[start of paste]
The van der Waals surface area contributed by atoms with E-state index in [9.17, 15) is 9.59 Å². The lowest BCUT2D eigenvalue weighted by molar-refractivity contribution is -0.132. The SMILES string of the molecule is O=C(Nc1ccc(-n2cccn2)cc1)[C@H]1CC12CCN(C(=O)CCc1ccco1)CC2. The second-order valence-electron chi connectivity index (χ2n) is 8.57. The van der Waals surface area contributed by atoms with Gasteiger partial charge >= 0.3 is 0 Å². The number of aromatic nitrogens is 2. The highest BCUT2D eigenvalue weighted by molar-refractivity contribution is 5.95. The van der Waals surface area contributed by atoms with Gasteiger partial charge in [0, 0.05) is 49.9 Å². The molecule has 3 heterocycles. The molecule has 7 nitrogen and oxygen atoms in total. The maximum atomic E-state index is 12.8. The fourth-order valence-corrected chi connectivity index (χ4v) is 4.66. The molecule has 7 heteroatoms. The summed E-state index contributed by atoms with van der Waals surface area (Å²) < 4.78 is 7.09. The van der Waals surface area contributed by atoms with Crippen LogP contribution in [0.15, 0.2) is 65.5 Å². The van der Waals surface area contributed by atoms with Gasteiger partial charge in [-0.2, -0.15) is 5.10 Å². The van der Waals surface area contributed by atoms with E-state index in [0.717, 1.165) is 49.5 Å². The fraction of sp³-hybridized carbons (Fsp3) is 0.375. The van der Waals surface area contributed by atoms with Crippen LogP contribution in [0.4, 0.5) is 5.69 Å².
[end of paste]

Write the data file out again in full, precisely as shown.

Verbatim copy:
The van der Waals surface area contributed by atoms with E-state index in [9.17, 15) is 9.59 Å². The lowest BCUT2D eigenvalue weighted by molar-refractivity contribution is -0.132. The SMILES string of the molecule is O=C(Nc1ccc(-n2cccn2)cc1)[C@H]1CC12CCN(C(=O)CCc1ccco1)CC2. The second-order valence-electron chi connectivity index (χ2n) is 8.57. The van der Waals surface area contributed by atoms with Gasteiger partial charge >= 0.3 is 0 Å². The number of aromatic nitrogens is 2. The highest BCUT2D eigenvalue weighted by molar-refractivity contribution is 5.95. The van der Waals surface area contributed by atoms with Gasteiger partial charge in [0, 0.05) is 49.9 Å². The molecule has 3 heterocycles. The molecule has 7 nitrogen and oxygen atoms in total. The maximum atomic E-state index is 12.8. The fourth-order valence-corrected chi connectivity index (χ4v) is 4.66. The molecule has 7 heteroatoms. The summed E-state index contributed by atoms with van der Waals surface area (Å²) < 4.78 is 7.09. The van der Waals surface area contributed by atoms with Crippen LogP contribution in [0.15, 0.2) is 65.5 Å². The van der Waals surface area contributed by atoms with Gasteiger partial charge in [-0.2, -0.15) is 5.10 Å². The van der Waals surface area contributed by atoms with E-state index in [0.717, 1.165) is 49.5 Å². The fraction of sp³-hybridized carbons (Fsp3) is 0.375. The van der Waals surface area contributed by atoms with Crippen LogP contribution in [0.4, 0.5) is 5.69 Å².